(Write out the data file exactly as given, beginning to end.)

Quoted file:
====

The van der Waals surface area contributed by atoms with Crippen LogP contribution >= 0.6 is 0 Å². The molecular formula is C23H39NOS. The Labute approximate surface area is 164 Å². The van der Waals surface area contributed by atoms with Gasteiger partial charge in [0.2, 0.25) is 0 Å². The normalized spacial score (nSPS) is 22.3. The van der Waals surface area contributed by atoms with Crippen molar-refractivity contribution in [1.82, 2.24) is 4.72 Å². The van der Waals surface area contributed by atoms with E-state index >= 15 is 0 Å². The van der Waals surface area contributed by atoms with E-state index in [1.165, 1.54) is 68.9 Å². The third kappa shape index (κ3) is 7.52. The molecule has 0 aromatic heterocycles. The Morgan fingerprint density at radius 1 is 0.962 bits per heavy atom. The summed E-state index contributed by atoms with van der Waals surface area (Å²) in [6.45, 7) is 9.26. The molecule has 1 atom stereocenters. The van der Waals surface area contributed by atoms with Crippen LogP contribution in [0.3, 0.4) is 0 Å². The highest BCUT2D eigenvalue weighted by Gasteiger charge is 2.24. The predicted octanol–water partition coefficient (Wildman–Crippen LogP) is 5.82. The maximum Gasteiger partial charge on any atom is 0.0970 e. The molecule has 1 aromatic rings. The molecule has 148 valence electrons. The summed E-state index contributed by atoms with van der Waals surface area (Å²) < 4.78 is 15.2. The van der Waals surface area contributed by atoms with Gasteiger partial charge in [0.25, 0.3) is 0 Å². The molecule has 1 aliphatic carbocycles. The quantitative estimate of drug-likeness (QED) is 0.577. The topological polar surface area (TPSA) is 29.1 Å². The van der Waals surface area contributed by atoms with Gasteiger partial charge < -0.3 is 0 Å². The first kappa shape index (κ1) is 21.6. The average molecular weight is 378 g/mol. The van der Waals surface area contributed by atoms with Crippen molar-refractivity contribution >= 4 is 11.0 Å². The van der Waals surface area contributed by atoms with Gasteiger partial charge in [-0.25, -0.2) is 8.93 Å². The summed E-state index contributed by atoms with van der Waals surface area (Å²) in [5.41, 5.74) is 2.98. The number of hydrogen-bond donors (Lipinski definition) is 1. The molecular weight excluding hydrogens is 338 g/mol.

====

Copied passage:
The van der Waals surface area contributed by atoms with Crippen LogP contribution >= 0.6 is 0 Å². The molecular formula is C23H39NOS. The Labute approximate surface area is 164 Å². The van der Waals surface area contributed by atoms with Gasteiger partial charge in [0.2, 0.25) is 0 Å². The normalized spacial score (nSPS) is 22.3. The van der Waals surface area contributed by atoms with Crippen molar-refractivity contribution in [1.82, 2.24) is 4.72 Å². The van der Waals surface area contributed by atoms with E-state index >= 15 is 0 Å². The van der Waals surface area contributed by atoms with E-state index in [1.165, 1.54) is 68.9 Å². The third kappa shape index (κ3) is 7.52. The molecule has 0 aromatic heterocycles. The Morgan fingerprint density at radius 1 is 0.962 bits per heavy atom. The summed E-state index contributed by atoms with van der Waals surface area (Å²) in [6.45, 7) is 9.26. The molecule has 1 atom stereocenters. The van der Waals surface area contributed by atoms with Crippen LogP contribution in [0.3, 0.4) is 0 Å². The highest BCUT2D eigenvalue weighted by Gasteiger charge is 2.24. The predicted octanol–water partition coefficient (Wildman–Crippen LogP) is 5.82. The maximum Gasteiger partial charge on any atom is 0.0970 e. The molecule has 1 aromatic rings. The molecule has 148 valence electrons. The summed E-state index contributed by atoms with van der Waals surface area (Å²) < 4.78 is 15.2. The van der Waals surface area contributed by atoms with Gasteiger partial charge in [0.25, 0.3) is 0 Å². The molecule has 1 aliphatic carbocycles. The quantitative estimate of drug-likeness (QED) is 0.577. The topological polar surface area (TPSA) is 29.1 Å². The van der Waals surface area contributed by atoms with Gasteiger partial charge < -0.3 is 0 Å². The first kappa shape index (κ1) is 21.6. The average molecular weight is 378 g/mol. The van der Waals surface area contributed by atoms with Crippen molar-refractivity contribution >= 4 is 11.0 Å². The van der Waals surface area contributed by atoms with Gasteiger partial charge in [-0.25, -0.2) is 8.93 Å². The summed E-state index contributed by atoms with van der Waals surface area (Å²) in [5.41, 5.74) is 2.98. The number of hydrogen-bond donors (Lipinski definition) is 1. The molecular weight excluding hydrogens is 338 g/mol.